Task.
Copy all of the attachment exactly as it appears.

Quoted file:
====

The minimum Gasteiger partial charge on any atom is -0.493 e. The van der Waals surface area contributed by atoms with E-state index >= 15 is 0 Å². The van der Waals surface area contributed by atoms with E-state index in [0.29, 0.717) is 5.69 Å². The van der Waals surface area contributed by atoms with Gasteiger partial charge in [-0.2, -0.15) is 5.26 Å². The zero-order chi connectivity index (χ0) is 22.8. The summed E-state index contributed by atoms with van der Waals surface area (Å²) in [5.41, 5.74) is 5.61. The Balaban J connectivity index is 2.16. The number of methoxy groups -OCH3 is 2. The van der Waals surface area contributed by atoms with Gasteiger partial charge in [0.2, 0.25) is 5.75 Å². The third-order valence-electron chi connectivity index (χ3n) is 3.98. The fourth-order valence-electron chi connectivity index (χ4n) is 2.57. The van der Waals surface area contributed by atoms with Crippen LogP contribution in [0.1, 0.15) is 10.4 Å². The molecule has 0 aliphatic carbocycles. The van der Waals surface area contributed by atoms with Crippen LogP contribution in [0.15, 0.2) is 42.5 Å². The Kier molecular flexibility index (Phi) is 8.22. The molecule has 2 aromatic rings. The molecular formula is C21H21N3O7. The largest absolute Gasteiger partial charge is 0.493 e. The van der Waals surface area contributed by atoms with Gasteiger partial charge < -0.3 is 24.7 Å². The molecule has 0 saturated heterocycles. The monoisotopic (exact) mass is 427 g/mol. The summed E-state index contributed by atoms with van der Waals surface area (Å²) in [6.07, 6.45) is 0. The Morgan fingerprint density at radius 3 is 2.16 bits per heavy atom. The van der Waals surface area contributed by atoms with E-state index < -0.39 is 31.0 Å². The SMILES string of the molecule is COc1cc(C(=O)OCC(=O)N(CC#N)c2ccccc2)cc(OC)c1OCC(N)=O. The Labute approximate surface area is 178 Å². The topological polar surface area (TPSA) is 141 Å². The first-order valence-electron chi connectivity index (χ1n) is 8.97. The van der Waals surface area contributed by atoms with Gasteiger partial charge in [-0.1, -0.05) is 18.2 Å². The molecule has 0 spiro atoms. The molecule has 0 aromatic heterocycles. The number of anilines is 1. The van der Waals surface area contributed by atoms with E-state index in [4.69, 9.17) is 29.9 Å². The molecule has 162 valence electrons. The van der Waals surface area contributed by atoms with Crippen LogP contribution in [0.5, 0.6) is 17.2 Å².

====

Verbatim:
The minimum Gasteiger partial charge on any atom is -0.493 e. The van der Waals surface area contributed by atoms with E-state index >= 15 is 0 Å². The van der Waals surface area contributed by atoms with E-state index in [0.29, 0.717) is 5.69 Å². The van der Waals surface area contributed by atoms with Gasteiger partial charge in [-0.2, -0.15) is 5.26 Å². The zero-order chi connectivity index (χ0) is 22.8. The summed E-state index contributed by atoms with van der Waals surface area (Å²) in [5.41, 5.74) is 5.61. The Balaban J connectivity index is 2.16. The number of methoxy groups -OCH3 is 2. The van der Waals surface area contributed by atoms with Gasteiger partial charge in [0.2, 0.25) is 5.75 Å². The third-order valence-electron chi connectivity index (χ3n) is 3.98. The fourth-order valence-electron chi connectivity index (χ4n) is 2.57. The van der Waals surface area contributed by atoms with Crippen LogP contribution in [0.1, 0.15) is 10.4 Å². The molecule has 0 aliphatic carbocycles. The van der Waals surface area contributed by atoms with Crippen LogP contribution in [0.15, 0.2) is 42.5 Å². The Kier molecular flexibility index (Phi) is 8.22. The molecule has 2 aromatic rings. The molecular formula is C21H21N3O7. The largest absolute Gasteiger partial charge is 0.493 e. The van der Waals surface area contributed by atoms with Gasteiger partial charge < -0.3 is 24.7 Å². The molecule has 0 saturated heterocycles. The monoisotopic (exact) mass is 427 g/mol. The summed E-state index contributed by atoms with van der Waals surface area (Å²) in [6.07, 6.45) is 0. The Morgan fingerprint density at radius 3 is 2.16 bits per heavy atom. The van der Waals surface area contributed by atoms with E-state index < -0.39 is 31.0 Å². The SMILES string of the molecule is COc1cc(C(=O)OCC(=O)N(CC#N)c2ccccc2)cc(OC)c1OCC(N)=O. The Labute approximate surface area is 178 Å². The topological polar surface area (TPSA) is 141 Å². The first-order valence-electron chi connectivity index (χ1n) is 8.97. The van der Waals surface area contributed by atoms with Gasteiger partial charge in [-0.1, -0.05) is 18.2 Å². The molecule has 0 spiro atoms. The molecule has 0 aromatic heterocycles. The number of anilines is 1. The van der Waals surface area contributed by atoms with E-state index in [4.69, 9.17) is 29.9 Å². The molecule has 162 valence electrons. The van der Waals surface area contributed by atoms with Crippen LogP contribution in [0.5, 0.6) is 17.2 Å².